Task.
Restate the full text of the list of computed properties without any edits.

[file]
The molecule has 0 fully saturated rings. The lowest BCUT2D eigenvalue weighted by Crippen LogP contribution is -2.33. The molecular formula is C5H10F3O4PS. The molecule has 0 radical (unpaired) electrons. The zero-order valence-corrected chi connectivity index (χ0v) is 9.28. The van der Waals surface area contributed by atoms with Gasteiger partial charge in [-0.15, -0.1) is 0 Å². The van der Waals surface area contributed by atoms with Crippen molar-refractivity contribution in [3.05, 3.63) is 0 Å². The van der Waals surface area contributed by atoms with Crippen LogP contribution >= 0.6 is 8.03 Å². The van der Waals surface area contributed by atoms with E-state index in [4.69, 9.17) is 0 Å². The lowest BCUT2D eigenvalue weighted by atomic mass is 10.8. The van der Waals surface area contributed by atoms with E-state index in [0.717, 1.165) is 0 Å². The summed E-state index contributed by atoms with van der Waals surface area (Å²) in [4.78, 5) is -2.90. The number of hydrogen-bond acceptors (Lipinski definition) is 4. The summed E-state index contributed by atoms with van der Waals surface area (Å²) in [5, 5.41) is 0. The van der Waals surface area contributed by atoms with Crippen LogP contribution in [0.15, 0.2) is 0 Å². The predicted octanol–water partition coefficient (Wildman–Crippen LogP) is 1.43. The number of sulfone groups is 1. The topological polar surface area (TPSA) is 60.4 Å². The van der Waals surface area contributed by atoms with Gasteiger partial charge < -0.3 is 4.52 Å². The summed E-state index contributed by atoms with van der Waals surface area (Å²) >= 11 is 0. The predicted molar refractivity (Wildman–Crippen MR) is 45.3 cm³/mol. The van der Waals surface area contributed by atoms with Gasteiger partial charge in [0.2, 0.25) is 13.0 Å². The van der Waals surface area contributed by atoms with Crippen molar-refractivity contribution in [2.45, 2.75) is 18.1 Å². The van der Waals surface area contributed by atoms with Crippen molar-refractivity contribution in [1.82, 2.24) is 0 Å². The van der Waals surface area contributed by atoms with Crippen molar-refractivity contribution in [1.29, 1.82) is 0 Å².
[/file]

The molecule has 0 fully saturated rings. The lowest BCUT2D eigenvalue weighted by Crippen LogP contribution is -2.33. The molecular formula is C5H10F3O4PS. The molecule has 0 radical (unpaired) electrons. The zero-order valence-corrected chi connectivity index (χ0v) is 9.28. The van der Waals surface area contributed by atoms with Gasteiger partial charge in [-0.15, -0.1) is 0 Å². The van der Waals surface area contributed by atoms with Crippen molar-refractivity contribution in [3.05, 3.63) is 0 Å². The van der Waals surface area contributed by atoms with Crippen LogP contribution >= 0.6 is 8.03 Å². The van der Waals surface area contributed by atoms with E-state index in [4.69, 9.17) is 0 Å². The lowest BCUT2D eigenvalue weighted by atomic mass is 10.8. The van der Waals surface area contributed by atoms with E-state index in [0.717, 1.165) is 0 Å². The summed E-state index contributed by atoms with van der Waals surface area (Å²) in [4.78, 5) is -2.90. The number of hydrogen-bond acceptors (Lipinski definition) is 4. The summed E-state index contributed by atoms with van der Waals surface area (Å²) in [5, 5.41) is 0. The van der Waals surface area contributed by atoms with Crippen LogP contribution in [0.15, 0.2) is 0 Å². The predicted octanol–water partition coefficient (Wildman–Crippen LogP) is 1.43. The number of sulfone groups is 1. The topological polar surface area (TPSA) is 60.4 Å². The van der Waals surface area contributed by atoms with Gasteiger partial charge < -0.3 is 4.52 Å². The summed E-state index contributed by atoms with van der Waals surface area (Å²) >= 11 is 0. The predicted molar refractivity (Wildman–Crippen MR) is 45.3 cm³/mol. The van der Waals surface area contributed by atoms with Gasteiger partial charge in [0.2, 0.25) is 13.0 Å². The van der Waals surface area contributed by atoms with Crippen molar-refractivity contribution in [2.45, 2.75) is 18.1 Å². The van der Waals surface area contributed by atoms with Crippen molar-refractivity contribution in [1.82, 2.24) is 0 Å². The van der Waals surface area contributed by atoms with Crippen molar-refractivity contribution in [1.29, 1.82) is 0 Å².